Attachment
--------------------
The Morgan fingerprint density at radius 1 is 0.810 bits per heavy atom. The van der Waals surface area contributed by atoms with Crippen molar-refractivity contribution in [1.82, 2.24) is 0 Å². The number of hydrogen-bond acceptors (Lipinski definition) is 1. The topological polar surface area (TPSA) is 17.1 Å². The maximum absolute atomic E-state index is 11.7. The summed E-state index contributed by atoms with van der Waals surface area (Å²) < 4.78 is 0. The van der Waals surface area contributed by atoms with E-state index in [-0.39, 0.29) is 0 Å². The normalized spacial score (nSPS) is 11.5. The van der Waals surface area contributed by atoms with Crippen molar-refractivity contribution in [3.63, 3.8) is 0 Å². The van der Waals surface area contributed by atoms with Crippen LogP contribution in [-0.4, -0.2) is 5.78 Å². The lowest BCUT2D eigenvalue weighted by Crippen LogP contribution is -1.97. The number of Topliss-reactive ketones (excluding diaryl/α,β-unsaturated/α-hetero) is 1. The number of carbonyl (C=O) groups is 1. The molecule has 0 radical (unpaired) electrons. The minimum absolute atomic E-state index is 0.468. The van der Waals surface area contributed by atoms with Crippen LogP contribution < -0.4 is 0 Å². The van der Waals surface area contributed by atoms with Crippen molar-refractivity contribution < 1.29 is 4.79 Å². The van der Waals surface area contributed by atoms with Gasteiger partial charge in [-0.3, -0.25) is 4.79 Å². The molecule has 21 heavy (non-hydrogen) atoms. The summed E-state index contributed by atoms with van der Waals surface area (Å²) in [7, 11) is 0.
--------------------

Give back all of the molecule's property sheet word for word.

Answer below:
The Morgan fingerprint density at radius 1 is 0.810 bits per heavy atom. The van der Waals surface area contributed by atoms with Crippen molar-refractivity contribution in [1.82, 2.24) is 0 Å². The number of hydrogen-bond acceptors (Lipinski definition) is 1. The topological polar surface area (TPSA) is 17.1 Å². The maximum absolute atomic E-state index is 11.7. The summed E-state index contributed by atoms with van der Waals surface area (Å²) < 4.78 is 0. The van der Waals surface area contributed by atoms with E-state index in [-0.39, 0.29) is 0 Å². The normalized spacial score (nSPS) is 11.5. The van der Waals surface area contributed by atoms with Crippen molar-refractivity contribution in [3.63, 3.8) is 0 Å². The van der Waals surface area contributed by atoms with Crippen LogP contribution in [-0.4, -0.2) is 5.78 Å². The lowest BCUT2D eigenvalue weighted by Crippen LogP contribution is -1.97. The number of Topliss-reactive ketones (excluding diaryl/α,β-unsaturated/α-hetero) is 1. The number of carbonyl (C=O) groups is 1. The molecule has 0 radical (unpaired) electrons. The minimum absolute atomic E-state index is 0.468. The van der Waals surface area contributed by atoms with Crippen LogP contribution < -0.4 is 0 Å². The van der Waals surface area contributed by atoms with Crippen molar-refractivity contribution < 1.29 is 4.79 Å². The van der Waals surface area contributed by atoms with Gasteiger partial charge in [-0.3, -0.25) is 4.79 Å². The molecule has 21 heavy (non-hydrogen) atoms. The summed E-state index contributed by atoms with van der Waals surface area (Å²) in [7, 11) is 0.